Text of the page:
Take the Trans-Mongolian train south to Sainshand. Travel second class on the local day train. It's a great way to interact with the locals and to soak up the passing scenery  - as you travel through steppe to desert terrain you'll start to get an understanding of the diversity of Mongolia’s natural habitats. You could observe wildlife native to the Gobi - especially herds of White Tailed Gazelle. 

Khamariin Khiid is an important spiritual centre and place of pilgrimage for Mongolians and followers of Buddhism. The monastery was established by Danzan Ravjaa (1803-1856), the Fifth Noyon Incarnate Lama, in the 1830s.

* Why not extend your trip and combine it with a visit to Ikh Nart Nature Reserve? Ikh Nart represents one of the last strong-holds for the globally threatened Argali Sheep - the largest mountain sheep in the world (Ovis Ammon). It is also a breeding site for one of the world's largest vultures, the Cinereous Vulture - also known as the European Black Vulture. 

DO : Bike Gorkhi Terelj National Park

 Yes, areas of Gorkhi-Terelj National Park are overdeveloped and can come as a shock.  Still,  it's how you visit not where you visit so bring your bike and let us introduce you to this region of magnificent alpine scenery.

Gorkhi-Terelj National Park shares a common border with Khan Khentii and the two reserves are a single geography of a diverse and wild landscape comprising of mountains, river valleys, forest, rocky summits and wildflower meadows. 

Although bike options abound, we like to do things a little differently so we leave the route entirely flexible and in the hands of your herder guide and you - as this leads to a more organic and Mongolian type of exploration. 

* Of course, you could swap your two wheels for four legs and head off into the sunset on a horse trek instead.

DO: Horse Trekking Orkhon Valley

The Orkhon River Valley is one of Mongolia’s four World Heritage Sites. It’s a cultural WHS and represents the evolution of nomadic pastoral traditions in Mongolia. Yes, the region is included in many general tour itineraries but this is not about the ’must see’ sights. The hinterland of the region is a stunning area to explore in its own right - especially if you’re prepared to go a little more off the beaten trail.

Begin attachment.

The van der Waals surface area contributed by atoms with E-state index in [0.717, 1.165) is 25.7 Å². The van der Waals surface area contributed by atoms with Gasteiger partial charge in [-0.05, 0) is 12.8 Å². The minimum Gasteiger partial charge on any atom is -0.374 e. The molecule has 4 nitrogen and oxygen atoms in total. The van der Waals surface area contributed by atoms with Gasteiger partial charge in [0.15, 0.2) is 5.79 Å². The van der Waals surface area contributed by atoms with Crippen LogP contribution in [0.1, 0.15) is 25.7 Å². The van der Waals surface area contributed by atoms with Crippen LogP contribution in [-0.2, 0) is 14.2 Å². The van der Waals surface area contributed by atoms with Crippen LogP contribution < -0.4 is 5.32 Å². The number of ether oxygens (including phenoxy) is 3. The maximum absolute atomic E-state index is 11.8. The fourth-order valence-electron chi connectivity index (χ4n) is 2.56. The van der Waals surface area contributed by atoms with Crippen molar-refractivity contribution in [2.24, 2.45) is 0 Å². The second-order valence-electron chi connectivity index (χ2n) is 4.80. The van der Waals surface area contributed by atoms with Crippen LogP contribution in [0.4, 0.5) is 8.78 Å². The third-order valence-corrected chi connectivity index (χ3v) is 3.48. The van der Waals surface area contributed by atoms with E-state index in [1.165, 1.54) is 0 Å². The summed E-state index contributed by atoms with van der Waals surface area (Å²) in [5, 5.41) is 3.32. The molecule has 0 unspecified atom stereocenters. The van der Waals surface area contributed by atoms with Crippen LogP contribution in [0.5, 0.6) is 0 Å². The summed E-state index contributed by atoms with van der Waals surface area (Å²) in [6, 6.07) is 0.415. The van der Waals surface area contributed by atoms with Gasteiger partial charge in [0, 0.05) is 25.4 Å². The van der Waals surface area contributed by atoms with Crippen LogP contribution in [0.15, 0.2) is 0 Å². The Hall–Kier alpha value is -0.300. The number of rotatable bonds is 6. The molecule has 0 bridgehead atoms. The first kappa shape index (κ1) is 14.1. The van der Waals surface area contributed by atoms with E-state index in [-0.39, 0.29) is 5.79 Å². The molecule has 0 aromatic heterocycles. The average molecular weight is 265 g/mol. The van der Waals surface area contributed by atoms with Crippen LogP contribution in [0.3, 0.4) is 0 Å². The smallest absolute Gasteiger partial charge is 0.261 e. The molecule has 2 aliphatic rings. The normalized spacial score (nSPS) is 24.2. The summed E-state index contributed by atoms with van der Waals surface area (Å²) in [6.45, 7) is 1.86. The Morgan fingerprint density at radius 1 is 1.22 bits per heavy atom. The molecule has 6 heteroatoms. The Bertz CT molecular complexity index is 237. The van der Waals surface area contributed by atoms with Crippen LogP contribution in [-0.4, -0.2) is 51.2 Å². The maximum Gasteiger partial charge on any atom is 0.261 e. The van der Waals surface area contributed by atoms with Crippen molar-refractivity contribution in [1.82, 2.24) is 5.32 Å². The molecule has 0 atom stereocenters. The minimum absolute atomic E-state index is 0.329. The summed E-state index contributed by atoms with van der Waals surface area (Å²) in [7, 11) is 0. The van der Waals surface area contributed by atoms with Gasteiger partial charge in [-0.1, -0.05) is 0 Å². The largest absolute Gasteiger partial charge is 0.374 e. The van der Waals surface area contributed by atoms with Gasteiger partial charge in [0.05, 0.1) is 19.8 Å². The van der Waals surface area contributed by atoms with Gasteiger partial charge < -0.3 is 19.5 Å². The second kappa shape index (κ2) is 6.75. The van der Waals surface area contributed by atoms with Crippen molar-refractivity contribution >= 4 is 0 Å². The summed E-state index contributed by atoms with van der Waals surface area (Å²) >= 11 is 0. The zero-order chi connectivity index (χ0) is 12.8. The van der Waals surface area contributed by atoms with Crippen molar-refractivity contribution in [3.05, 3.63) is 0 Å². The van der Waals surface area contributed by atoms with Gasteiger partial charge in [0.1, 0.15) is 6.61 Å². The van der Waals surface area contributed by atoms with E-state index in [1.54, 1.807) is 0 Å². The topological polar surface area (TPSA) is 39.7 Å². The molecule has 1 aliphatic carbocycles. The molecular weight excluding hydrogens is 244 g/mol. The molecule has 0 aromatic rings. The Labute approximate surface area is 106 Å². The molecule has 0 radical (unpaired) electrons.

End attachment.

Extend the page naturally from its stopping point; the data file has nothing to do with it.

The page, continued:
What could be a better way to explore this region of nomadic traditions and culture than on a horse trek? You’ll trek through an ecoregion with habitats as diverse as alpine lakes, long flat valleys, lava stone fields, barren mountain tops and high open Mongolian steppe, coniferous forests of Siberian Pine and Siberian Larch and sub-alpine meadows. The region features abundant streams and springs.

Our Orkhon treks are led by herders that make their home in the region. There’s no prescribed routes. Just riding. As it should be. Out on the Mongolian steppe.

EXPERIENCE:  Rural Homestay

Stop off en-route to experience Kharkhorin and then spend time living alongside the extended Galbadrakh family in the Khangai Mountains. 

They are yak herders and members of the Cooperative Ar Arvijin Delgerekh. This cooperative focuses on working with herders producing spun yak wool, providing them with an alternative to diversify and increase their income.

The Galbadrakh family live within the district of Tsenkher but this is not about the famous hot springs. There are no tourist ger camps anywhere close. Neither do they have any guest gers. They live as part of a ‘khot ail’ - an extended family and just make one of the family gers available for guests to sleep in.

Autumn is their main season for grass cutting and you can take part in this community event. You'll also be encouraged to join in with other daily tasks - helping where you can.

No hot springs. No tourist ger camps. No luxury VIP treatment. Just real everyday life.  

I call our short experiences the ‘Essence of Mongolia’. Your time may be limited but this does not mean that you cannot experience Mongolia in a real way and return feeling you have 'touched base' with the country. If interested, please look at my Mongolia short tours on the EL website page for inspiration. I look forward to welcoming you to the freedom of the open steppe this autumn!